How to make Meaning
Yesterday we asked whether our brands are making meaning after examining the progression of brands from functional, to aspirational, and now to meaningful.
Today: how on earth do you make a brand meaningful?
Guy Kawasaki, when he discusses the Art of Innovation (exceptional videos – 10 minutes long), says that you must make meaning with your offering. He explains that products that go deeper than entertainment and touch at purpose at the ones who are making meaning – that their existence in the life of their customer is one that helps the customer define their world.
There are two core parts here for me that I would say we could distill “making meaning” down to:
- Help people understand and define their life through your offering. Deliver offerings that empower people to make sense of where they are today, and where they were yesterday.
- Move beyond entertainment to purpose. Provide people with direction, help them to discover their reason for being, where they want to be tomorrow. Make your brand something that people can derive identity from.
So we’ve got yesterday and today, and tomorrow. Understanding yesterday and today, and directing tomorrow. I believe that offerings and brands that do this are meaningful to me on the most fundamental level.
For example, my church, The River, is a meaningful brand to our community. We help people through teaching resources understand where they are and where they’ve come from. And our events, our community, and our strong emphasis on life application and living life on purpose provides direction.
So how do we go to the lab and make meaning? If our two key words are understanding and directing, then we must take what our offering is and adjust it to provide these two. Some ideas:
- Deliver tools that help people categorise themselves. This categorisation helps them define the world within them. Note that this isn’t boxing people in. For example, the book “Now Discover Your Strengths” by Markus Buckingham was meaningful to me because the large set of skills that it assigns you with via the online test helps you better understand yourself. The label increases self awareness with restricting me. Apple do this with their product types – “Are you a MacBook Air or a MacBook Pro – or are you an iPod Nano?”
- Deliver tools that people can build on. The idea of building platform is what Apple did with the App Store. Because of it, other developers have an income, therefore Apple is meaningful to them. Guardian also did the same with their Open API.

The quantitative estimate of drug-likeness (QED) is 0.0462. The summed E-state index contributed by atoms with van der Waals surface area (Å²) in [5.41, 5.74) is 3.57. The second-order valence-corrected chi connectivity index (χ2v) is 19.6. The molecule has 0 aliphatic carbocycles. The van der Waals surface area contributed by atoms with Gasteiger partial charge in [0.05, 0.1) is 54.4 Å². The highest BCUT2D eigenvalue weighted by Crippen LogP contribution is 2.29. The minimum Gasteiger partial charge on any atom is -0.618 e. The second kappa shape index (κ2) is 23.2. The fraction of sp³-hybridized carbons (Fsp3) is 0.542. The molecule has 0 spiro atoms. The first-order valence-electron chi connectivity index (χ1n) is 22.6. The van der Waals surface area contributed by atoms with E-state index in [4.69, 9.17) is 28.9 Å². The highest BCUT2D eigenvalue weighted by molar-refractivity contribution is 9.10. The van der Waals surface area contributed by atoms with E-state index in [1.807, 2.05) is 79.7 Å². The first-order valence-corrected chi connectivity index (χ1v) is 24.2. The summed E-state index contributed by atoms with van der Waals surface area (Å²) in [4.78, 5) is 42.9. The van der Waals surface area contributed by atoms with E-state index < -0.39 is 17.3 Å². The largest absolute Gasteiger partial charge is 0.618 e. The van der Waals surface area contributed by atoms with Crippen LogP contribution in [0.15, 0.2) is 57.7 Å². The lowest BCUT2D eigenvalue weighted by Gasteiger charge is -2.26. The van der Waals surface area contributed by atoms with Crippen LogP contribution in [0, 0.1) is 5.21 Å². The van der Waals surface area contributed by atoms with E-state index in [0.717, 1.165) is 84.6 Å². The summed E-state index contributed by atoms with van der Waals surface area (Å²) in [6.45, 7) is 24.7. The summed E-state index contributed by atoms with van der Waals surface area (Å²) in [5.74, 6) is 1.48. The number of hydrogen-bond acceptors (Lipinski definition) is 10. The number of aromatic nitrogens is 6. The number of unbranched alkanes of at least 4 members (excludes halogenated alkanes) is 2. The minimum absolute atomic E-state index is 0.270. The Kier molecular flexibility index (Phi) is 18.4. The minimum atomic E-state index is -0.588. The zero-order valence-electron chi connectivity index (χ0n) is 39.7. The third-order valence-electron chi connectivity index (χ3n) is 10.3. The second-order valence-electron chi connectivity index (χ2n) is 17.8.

- Deliver tools that help people define the world around them. The power of faith is that it gives people a decision making framework through which they can understand their life. Decisions are powerful and when we help people make them and define their worlds, we are meaningful to them. Consider here how powerful youth tribes are in that they provide slang that defines what is part of their tribe, and what isn’t. That slangs defines their world.
- Deliver tools that help people direct their life. Or perhaps more pertinently, helps people make their next step. If your offering is making the next step for someone easier, then you matter to them. I’m doing courses with my wife on how to breastfeed, change nappies, give birth, etc, and the fact that these courses are preparing us and helping us make decisions about our life is meaningful to me. They are helping direct us.
- Deliver tools that people can use to help others. The power that I’ve seen in affiliate and networking marketing programs is how they give their distributors all the tools in the world to get others on board. And guess what? That type of assistance directs people to do it more, and the original distributor draws value and direction out of this.
For a more in-depth and academic approach to making meaning, read this article that I found on “developing meaningful brands“.
Otherwise, I’d like to hear your thoughts: how do YOU make meaning?